The Internal Market Act
This brings us to the next chapter of the deposit return scheme saga – the Internal Markets Act and the intervention of UK Ministers.
In January, DEFRA announced the scope of deposit systems not just for England but also Wales and Northern Ireland, with the Welsh system to include glass – and citing no apparent issues with that or with the long-planned Scottish system. Nevertheless, on 27th February, the first indication that the IMA could be invoked to stop the deposit return scheme came in The Times, just 24 hours before the deadline for producers to sign up. The Times quoted ‘a UK source’ saying “The present scheme is in deep trouble and that is before the UK government has been asked to relax laws protecting cross-border trade”. This was subsequently reported in other media outlets.
The previous day we had been told that a message was posted to the anti-deposit return WhatsApp group which said a UK Government source had said that an exemption would not be granted and that the DRS will be halted. It suggested that producers should not sign up to the agreement with Circularity Scotland.
Radio 4 Today programme got in touch and arranged for me to come in for a substantial section they were planning on the deposit return scheme at 745am on 28th February. I had a chat about it with a producer the day before – it would be about whether IMA would be used and what impact it would have. I was picked up by taxi and taken to the Edinburgh studios to be interviewed by Mishal Husain. However, just before I went in I was told that the section would be much shorter and no longer be about IMA. It seemed that they could find no one from the UK government to confirm the Times piece and so they pulled the section.
The Times article, and the WhatsApp message, had achieved their presumed purpose though, and many small producers failed to sign up for the scheme by the deadline. The Scottish Government avoided mention of numbers of producers that had signed up in their announcement in the Parliament the next day – announcing instead that the scheme covered 95% of drinks sold in single-use containers in Scotland.
On 13 March the The Herald reported that Alister Jack was lobbying his fellow cabinet ministers to reject the IMA exemption and on 19 May we, along with NGOs from Scotland, Wales and the UK, wrote to PM Rishi Sunak to ask that the IMA not be used to stop the deposit return scheme in Scotland.
We saw the IMA as an existential threat to the deposit return scheme – and also to other environmental legislation in the devolved nations. The IMA was put in place, according to the UK Government, to replace the rules of the European Single Market after Brexit, however it differs from it markedly in many ways. One of these is that the single market has a derogation for environmental legislation, and for public health, which means that the DRS would not have been affected if we were still in the EU. When the IMA was being debated in the UK Parliament in October 2020, a question was asked directly whether this would affect the Scottish Deposit return scheme and received assurances from Lord Callanan that “we are confident that the deposit return scheme can be brought into effect in full compliance with the market access principles that we have set out in this legislation”.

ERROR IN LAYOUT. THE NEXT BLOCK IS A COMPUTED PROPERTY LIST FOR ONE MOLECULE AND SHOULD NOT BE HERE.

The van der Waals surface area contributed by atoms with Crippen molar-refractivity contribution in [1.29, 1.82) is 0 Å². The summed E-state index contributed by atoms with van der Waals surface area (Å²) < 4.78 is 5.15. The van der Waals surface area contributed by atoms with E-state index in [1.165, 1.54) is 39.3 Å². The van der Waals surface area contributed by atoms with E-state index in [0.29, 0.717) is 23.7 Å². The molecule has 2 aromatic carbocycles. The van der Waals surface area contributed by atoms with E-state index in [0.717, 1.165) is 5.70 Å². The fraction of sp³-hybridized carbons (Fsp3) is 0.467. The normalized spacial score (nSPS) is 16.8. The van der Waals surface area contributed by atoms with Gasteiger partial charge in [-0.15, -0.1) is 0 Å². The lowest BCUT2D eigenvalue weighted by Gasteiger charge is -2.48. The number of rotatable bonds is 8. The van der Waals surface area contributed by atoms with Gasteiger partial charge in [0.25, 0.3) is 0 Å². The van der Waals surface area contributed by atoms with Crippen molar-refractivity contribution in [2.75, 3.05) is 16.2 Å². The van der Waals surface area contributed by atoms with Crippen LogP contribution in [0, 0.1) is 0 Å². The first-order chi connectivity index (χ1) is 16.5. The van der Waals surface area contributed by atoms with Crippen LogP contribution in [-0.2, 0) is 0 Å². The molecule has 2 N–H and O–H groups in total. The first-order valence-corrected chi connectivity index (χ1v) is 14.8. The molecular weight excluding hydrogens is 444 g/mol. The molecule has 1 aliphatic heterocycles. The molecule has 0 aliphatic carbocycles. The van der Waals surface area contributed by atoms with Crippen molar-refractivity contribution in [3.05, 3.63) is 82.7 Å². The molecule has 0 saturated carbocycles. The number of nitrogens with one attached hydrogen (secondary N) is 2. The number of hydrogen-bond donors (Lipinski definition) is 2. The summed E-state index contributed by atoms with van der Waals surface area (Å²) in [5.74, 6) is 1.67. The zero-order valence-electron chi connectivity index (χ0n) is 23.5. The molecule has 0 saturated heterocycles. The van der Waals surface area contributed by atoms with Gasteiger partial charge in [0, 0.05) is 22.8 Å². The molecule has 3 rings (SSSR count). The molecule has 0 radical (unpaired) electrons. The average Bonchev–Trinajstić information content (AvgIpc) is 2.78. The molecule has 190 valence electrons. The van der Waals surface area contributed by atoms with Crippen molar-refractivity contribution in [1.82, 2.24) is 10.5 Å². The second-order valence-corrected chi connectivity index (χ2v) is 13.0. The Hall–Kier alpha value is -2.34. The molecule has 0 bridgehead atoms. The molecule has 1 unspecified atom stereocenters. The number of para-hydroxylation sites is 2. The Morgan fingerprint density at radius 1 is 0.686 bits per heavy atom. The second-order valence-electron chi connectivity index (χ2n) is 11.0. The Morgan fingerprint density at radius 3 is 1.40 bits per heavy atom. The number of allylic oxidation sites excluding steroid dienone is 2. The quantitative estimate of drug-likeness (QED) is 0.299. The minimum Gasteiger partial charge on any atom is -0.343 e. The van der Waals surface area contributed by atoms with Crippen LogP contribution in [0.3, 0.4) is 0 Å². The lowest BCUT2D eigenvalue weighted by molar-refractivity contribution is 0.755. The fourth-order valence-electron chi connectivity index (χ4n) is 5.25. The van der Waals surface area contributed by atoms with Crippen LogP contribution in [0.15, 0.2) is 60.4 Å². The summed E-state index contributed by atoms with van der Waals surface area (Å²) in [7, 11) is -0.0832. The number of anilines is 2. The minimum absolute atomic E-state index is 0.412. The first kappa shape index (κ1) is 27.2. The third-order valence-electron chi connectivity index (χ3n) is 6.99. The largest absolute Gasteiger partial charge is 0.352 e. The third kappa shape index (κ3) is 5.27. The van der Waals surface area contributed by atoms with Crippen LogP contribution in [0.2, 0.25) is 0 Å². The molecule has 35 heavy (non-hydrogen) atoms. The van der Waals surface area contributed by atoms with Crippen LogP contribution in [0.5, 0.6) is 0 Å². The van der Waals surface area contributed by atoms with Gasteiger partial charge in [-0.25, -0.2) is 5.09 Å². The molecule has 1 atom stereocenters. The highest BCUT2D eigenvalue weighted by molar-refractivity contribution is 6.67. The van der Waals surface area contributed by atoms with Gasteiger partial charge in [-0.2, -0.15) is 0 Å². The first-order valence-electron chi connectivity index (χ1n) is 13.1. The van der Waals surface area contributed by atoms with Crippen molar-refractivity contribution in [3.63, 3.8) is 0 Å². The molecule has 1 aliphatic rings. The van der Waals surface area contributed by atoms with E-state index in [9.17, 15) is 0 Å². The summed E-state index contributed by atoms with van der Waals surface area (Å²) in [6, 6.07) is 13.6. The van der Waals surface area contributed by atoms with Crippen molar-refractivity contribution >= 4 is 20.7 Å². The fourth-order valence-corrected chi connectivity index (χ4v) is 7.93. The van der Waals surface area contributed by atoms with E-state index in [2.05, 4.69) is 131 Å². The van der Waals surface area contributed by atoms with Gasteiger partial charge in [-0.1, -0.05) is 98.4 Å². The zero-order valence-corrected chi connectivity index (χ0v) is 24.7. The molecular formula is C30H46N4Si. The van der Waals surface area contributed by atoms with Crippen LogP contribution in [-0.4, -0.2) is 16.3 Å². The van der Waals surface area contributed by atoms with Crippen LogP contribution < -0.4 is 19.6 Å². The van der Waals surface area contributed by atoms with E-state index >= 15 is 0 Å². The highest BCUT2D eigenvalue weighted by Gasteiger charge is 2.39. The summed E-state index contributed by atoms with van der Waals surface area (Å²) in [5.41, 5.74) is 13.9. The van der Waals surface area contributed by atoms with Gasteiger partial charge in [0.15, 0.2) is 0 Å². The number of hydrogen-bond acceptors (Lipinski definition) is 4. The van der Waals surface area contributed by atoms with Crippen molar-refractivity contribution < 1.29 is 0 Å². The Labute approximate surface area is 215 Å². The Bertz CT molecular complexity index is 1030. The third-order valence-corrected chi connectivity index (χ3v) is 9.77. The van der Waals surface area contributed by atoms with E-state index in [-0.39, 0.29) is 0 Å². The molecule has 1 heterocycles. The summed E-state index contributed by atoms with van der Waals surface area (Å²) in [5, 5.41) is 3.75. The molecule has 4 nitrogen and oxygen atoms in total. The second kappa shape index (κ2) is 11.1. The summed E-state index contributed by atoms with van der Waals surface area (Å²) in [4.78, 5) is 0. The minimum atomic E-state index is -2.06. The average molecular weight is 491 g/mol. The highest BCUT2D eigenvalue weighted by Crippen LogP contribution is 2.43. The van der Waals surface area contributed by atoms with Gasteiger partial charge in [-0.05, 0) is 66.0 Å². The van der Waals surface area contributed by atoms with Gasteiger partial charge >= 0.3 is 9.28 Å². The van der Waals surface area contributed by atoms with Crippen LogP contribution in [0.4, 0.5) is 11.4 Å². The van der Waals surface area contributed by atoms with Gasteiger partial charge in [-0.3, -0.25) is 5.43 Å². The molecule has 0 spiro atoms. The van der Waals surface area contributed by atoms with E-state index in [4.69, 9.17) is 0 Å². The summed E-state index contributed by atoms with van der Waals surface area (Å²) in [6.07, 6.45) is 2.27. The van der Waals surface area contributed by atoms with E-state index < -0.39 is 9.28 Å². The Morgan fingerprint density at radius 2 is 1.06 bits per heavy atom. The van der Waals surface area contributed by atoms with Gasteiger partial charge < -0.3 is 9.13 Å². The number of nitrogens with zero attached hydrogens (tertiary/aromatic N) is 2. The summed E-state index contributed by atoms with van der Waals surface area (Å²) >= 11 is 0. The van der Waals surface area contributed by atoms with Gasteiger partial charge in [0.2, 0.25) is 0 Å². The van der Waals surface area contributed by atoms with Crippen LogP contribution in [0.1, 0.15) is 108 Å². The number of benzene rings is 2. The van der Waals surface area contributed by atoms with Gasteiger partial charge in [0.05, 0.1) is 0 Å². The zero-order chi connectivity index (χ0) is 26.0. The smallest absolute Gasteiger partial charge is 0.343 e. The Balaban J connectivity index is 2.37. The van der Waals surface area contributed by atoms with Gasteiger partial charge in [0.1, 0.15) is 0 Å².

Lord Callaghan, Parliamentary Under-Secretary (Department for Business, Energy and Industrial Strategy) offers assurances in the House of Lords regarding the Scottish deposit return scheme and the IMA. 26 October 2020
Between early March and June, the issue of the IMA became a mass of confusion as Alister Jack insisted ‘no formal request’ had been received until 6 March 2023. Our understanding of the IMA, as stated in the Government’s own documents, was that DEFRA, rather than the Scottish Office, owned the process for amendments and so Thérèse Coffey was the Minister responsible. In the other corner, the Scottish Government said there was no such thing as a “formal” request within the process outlined for an exemption and had started working through the process outlined in the ‘common frameworks’ in July 2021, at the same time as the single use plastics ban, which they received.
By this stage, the deposit return scheme had moved firmly from being a hostage to fortune in the SNP leadership race and a Holyrood political football, to become (to overplay the cliches) collateral damage in the mission of some on the right of the UK Tory party to roll-back devolution.
On 18 April Humza Yousaf gave his first speech as First Minister and two of his three key announcements for business were wins for the alcohol industry. He said that the deposit return scheme would be delayed a further 6 months, and there would be changes, and he declared that he would take the ban on alcohol advertising ‘back to the drawing board’. On 24th April Scotch Whisky even got a mention when he spoke to Rishi Sunak, at their first meeting, on their behalf about reversing the decision to increase duty on alcohol.
Humza Yousaf gives his first speech as the First Minister on 18 April 2023, announcing a further delay to deposit return and ‘back to the drawing board’ for the ban on alcohol advertising
The day after Yousaf delayed the deposit return scheme, Lord Frost, ex CEO of the Scottish Whisky Association, and arch-Brexit campaigner, wrote an article in the Telegraph saying that the mess in the SNP showed it was time to roll back devolution, and lamenting that the UK Government hadn’t made better use of the IMA to date.